This can have a long term effect on the economy because the hotel buys fewer supplies and lays people off. This leads to a ripple effect, a hotel with fewer bookings will buy fewer supplies such as food. That causes the hotel’s suppliers to reduce operations and buy less from their suppliers.

Naturally many people will wonder if terrorism can lead to a long-term economic downturn. Nobody knows the answer to that because there will be more spending and activity in some areas of the economy.

There will be more jobs for soldiers, security guards and policemen and more business for manufacturers of munitions, military equipment, weapons and uniforms. Yet it is not clear if that activity will make up for what was lost to terrorism. Since this activity is dependent on increased taxes or deficit spending it will have long term economic consequences.

How Nations React to the Terror Tax

The long term effects of the terror tax are determined by how governments’ react to it. History shows us that are three possible responses to the Terrorism Tax, none of which are pleasant.

Examining these responses will show us how Europe might react. Some past responses to the cost of terrorism include:

Business as usual

Simply soldier on and ignore the terror. The hope is that the terrorists will either exhaust their resources or get tired of the war and quit. The best example of this occurred in the 1970s, 1980s and 1990s when the British soldiered on through the IRA’s terror campaign. The terror eventually petered out because it was having no effect; and the IRA’s leaders settled for meaningless but face-saving negotiations. Such a strategy only works when the terrorists have limited resources and are unwilling to engage in wholesale carnage.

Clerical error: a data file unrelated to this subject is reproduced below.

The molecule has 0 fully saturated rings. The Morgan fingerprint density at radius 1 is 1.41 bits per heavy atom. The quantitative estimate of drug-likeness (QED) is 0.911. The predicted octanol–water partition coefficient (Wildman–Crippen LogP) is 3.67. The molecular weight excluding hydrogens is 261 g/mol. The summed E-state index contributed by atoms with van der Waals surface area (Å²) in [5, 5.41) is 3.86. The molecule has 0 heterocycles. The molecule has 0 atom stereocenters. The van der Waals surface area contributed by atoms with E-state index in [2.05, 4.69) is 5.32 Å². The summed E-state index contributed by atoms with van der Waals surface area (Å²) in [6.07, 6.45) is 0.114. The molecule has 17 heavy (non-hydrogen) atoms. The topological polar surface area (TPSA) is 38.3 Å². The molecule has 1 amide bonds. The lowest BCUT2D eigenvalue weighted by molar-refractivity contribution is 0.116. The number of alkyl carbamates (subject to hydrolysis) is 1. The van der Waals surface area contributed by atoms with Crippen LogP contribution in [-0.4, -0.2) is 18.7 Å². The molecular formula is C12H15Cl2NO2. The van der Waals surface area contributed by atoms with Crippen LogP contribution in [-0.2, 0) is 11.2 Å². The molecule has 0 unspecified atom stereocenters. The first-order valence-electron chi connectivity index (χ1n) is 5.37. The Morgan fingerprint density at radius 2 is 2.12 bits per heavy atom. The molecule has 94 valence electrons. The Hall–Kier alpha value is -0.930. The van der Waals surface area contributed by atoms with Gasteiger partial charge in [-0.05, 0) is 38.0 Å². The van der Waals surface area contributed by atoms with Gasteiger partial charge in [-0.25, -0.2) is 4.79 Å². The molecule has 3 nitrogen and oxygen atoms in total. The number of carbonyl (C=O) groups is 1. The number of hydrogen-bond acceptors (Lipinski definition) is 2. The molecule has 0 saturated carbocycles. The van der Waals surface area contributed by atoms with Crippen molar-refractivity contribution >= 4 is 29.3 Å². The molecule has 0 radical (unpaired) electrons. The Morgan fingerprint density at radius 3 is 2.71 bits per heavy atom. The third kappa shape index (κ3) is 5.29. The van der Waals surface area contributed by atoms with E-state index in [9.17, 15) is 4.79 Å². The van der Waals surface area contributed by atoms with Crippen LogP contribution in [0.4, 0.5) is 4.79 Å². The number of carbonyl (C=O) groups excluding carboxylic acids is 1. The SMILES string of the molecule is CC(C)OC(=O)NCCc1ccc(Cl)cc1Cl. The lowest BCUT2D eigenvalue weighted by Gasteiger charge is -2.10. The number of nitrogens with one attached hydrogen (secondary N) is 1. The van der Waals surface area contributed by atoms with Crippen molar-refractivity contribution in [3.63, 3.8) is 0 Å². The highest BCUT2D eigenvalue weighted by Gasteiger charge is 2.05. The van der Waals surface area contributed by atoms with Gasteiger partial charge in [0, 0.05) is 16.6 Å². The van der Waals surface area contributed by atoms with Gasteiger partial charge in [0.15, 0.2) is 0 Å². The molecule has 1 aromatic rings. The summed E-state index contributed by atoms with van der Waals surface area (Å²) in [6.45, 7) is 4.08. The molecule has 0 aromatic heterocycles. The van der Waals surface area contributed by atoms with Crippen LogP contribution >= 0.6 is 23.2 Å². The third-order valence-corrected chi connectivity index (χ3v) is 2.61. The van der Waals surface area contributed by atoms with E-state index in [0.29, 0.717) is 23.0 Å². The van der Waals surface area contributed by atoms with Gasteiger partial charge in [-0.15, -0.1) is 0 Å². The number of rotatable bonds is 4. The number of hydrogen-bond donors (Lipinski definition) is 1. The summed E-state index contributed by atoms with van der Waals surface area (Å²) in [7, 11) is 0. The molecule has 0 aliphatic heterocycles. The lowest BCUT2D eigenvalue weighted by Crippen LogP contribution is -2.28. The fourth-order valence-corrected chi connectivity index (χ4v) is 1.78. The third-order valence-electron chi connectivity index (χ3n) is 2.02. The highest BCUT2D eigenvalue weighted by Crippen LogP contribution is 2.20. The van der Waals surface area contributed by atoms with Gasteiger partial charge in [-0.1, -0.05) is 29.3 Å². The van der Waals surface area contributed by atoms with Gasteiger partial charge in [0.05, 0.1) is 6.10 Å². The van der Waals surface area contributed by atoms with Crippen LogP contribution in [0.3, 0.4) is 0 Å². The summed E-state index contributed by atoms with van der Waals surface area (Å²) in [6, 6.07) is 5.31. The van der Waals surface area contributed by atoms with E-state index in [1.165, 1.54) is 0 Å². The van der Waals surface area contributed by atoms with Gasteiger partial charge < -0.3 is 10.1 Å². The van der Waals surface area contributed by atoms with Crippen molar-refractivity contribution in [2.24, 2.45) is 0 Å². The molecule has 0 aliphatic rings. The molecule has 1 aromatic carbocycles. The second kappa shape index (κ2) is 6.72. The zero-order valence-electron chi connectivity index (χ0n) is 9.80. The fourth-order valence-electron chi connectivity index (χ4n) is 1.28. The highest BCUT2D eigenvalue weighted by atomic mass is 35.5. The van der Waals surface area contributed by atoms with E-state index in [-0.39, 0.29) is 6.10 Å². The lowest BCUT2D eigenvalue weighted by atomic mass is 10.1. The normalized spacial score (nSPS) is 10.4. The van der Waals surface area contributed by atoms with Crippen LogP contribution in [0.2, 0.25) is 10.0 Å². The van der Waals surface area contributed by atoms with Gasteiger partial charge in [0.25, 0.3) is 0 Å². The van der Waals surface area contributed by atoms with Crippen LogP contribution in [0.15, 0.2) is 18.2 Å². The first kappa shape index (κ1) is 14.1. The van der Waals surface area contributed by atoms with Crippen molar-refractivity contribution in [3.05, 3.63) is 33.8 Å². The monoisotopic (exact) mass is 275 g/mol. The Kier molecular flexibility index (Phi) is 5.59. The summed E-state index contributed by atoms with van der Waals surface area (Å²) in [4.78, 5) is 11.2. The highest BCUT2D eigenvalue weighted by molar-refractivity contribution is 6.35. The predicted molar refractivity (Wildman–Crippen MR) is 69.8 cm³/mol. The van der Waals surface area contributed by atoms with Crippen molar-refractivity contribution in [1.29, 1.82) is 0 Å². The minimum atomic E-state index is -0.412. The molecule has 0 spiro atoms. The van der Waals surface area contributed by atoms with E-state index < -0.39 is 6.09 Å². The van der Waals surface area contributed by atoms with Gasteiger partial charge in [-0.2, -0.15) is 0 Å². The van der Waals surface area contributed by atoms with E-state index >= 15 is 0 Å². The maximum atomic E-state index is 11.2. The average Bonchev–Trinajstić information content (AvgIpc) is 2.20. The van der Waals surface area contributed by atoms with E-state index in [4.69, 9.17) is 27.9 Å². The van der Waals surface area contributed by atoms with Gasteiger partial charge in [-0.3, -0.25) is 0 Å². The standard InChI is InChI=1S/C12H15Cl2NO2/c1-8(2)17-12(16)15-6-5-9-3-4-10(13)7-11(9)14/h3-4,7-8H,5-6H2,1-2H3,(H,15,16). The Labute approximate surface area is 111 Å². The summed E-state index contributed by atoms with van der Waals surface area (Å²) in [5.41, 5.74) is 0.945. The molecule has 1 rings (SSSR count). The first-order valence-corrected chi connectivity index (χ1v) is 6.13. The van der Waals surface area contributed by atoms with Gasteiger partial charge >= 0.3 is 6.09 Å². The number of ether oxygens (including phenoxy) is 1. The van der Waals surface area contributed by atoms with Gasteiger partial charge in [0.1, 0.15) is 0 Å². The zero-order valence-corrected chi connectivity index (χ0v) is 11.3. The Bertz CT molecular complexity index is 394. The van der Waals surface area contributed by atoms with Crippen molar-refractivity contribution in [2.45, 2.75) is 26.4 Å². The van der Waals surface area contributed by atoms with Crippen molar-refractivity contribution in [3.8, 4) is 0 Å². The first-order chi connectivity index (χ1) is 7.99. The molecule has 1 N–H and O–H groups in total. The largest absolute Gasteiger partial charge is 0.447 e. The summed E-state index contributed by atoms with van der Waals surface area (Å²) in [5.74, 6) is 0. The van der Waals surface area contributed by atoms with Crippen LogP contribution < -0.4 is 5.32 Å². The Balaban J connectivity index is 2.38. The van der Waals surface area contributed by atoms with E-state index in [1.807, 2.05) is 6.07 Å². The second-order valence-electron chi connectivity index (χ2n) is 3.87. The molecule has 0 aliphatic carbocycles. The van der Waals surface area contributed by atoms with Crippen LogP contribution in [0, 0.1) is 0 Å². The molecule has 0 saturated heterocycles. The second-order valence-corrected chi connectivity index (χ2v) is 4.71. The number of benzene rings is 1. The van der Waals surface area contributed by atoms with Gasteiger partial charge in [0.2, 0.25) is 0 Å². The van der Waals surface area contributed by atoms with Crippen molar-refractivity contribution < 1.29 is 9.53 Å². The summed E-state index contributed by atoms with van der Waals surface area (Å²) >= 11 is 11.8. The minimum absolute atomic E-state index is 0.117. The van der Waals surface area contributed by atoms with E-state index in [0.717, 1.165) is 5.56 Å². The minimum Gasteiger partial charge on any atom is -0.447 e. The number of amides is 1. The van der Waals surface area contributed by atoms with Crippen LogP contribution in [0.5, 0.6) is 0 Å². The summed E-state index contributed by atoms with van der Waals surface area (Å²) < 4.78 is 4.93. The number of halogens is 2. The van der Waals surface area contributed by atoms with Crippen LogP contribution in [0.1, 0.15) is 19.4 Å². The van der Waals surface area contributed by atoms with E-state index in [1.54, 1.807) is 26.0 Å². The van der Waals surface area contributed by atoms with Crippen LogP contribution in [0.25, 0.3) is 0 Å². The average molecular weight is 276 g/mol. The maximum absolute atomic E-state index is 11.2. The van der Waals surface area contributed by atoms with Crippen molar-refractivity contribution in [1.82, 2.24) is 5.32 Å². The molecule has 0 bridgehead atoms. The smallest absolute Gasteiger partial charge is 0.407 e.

Pay the terrorists off

Simply pay the terrorists not to do bad things. This strategy can sometimes work; France was able to get hostages released by paying Al Qaeda $58.1 million (€44.08 million) between 2008 and 2013. The drawback here is that terrorism is being rewarded. Another is that the terrorists have to be willing to go along. Fanatics interested in martyrdom might simply ignore the payments, or worse use them to buy more weapons. Payoffs and ransoms make some economic sense, but they are ethically questionable and unpopular.

Wage all-out war on the terrorists

This strategy is emotionally satisfying but it is hard to execute; even for more nations with vast resources such as the USA. Long term wars with terrorists create other problems such as the need to occupy foreign territory, strained relations with allies and the cost of military operations. Another problem America has run into is what to do with captured terrorists. Many suspected terrorists are still locked up at Guantanamo Bay; enjoying a life of ease at the expense of the American taxpayer, 15 years after September 11. Smaller nations like Belgium may simply lack the resources for an all-out war on terror. Even the United States is weary of it and wants a way out. Unfortunately, ISIS seems to crave an all-out war.

Try to negotiate a compromise

This only works when the other side is willing to compromise. Negotiation worked with the IRA because it had nothing to lose. Negotiations between Israel and the PLO only made the situation messier and more complicated. One reason why the Palestinian peace process failed was that it discredited the PLO; which was supplanted by newer more radical organizations. Israel is now paying the tax to other groups like Hezbollah. A final problem is that negotiation might encourage more terrorism.

History shows us that there are few good solutions to the Terrorism Tax. Europe might have to learn how to live with this tax for the foreseeable future.